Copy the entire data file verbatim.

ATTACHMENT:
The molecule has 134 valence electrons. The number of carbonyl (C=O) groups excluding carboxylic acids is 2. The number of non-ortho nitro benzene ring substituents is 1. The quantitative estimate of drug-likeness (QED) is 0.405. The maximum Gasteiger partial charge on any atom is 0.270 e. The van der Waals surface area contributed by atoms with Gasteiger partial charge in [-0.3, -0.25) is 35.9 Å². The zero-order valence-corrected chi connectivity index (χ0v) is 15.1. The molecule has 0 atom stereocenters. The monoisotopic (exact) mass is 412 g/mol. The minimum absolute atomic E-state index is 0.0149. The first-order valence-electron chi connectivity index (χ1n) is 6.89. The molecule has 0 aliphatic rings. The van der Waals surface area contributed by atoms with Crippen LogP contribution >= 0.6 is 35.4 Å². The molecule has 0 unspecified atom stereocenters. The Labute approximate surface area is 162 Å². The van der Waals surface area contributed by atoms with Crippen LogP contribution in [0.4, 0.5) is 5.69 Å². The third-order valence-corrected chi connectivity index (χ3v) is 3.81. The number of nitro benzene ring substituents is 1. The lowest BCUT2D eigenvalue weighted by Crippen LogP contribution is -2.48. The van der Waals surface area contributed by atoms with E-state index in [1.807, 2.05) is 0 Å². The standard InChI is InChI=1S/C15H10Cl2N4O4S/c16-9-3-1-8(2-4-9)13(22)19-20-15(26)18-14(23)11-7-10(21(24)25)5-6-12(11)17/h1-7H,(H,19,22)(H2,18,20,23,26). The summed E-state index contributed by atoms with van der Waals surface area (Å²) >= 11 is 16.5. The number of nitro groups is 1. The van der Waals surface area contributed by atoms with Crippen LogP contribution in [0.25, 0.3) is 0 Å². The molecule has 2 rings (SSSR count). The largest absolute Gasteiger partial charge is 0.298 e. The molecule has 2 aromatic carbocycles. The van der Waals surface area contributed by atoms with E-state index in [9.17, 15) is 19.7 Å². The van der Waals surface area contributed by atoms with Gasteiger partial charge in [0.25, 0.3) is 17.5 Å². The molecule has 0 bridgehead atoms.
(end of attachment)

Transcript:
The molecule has 134 valence electrons. The number of carbonyl (C=O) groups excluding carboxylic acids is 2. The number of non-ortho nitro benzene ring substituents is 1. The quantitative estimate of drug-likeness (QED) is 0.405. The maximum Gasteiger partial charge on any atom is 0.270 e. The van der Waals surface area contributed by atoms with Gasteiger partial charge in [-0.3, -0.25) is 35.9 Å². The zero-order valence-corrected chi connectivity index (χ0v) is 15.1. The molecule has 0 atom stereocenters. The monoisotopic (exact) mass is 412 g/mol. The minimum absolute atomic E-state index is 0.0149. The first-order valence-electron chi connectivity index (χ1n) is 6.89. The molecule has 0 aliphatic rings. The van der Waals surface area contributed by atoms with Crippen LogP contribution >= 0.6 is 35.4 Å². The molecule has 0 unspecified atom stereocenters. The Labute approximate surface area is 162 Å². The van der Waals surface area contributed by atoms with Crippen LogP contribution in [0.4, 0.5) is 5.69 Å². The third-order valence-corrected chi connectivity index (χ3v) is 3.81. The number of nitro benzene ring substituents is 1. The lowest BCUT2D eigenvalue weighted by Crippen LogP contribution is -2.48. The van der Waals surface area contributed by atoms with E-state index in [1.807, 2.05) is 0 Å². The standard InChI is InChI=1S/C15H10Cl2N4O4S/c16-9-3-1-8(2-4-9)13(22)19-20-15(26)18-14(23)11-7-10(21(24)25)5-6-12(11)17/h1-7H,(H,19,22)(H2,18,20,23,26). The summed E-state index contributed by atoms with van der Waals surface area (Å²) >= 11 is 16.5. The number of nitro groups is 1. The van der Waals surface area contributed by atoms with Crippen LogP contribution in [0.25, 0.3) is 0 Å². The molecule has 2 rings (SSSR count). The largest absolute Gasteiger partial charge is 0.298 e. The molecule has 2 aromatic carbocycles. The van der Waals surface area contributed by atoms with E-state index in [9.17, 15) is 19.7 Å². The van der Waals surface area contributed by atoms with Gasteiger partial charge in [0.25, 0.3) is 17.5 Å². The molecule has 0 bridgehead atoms.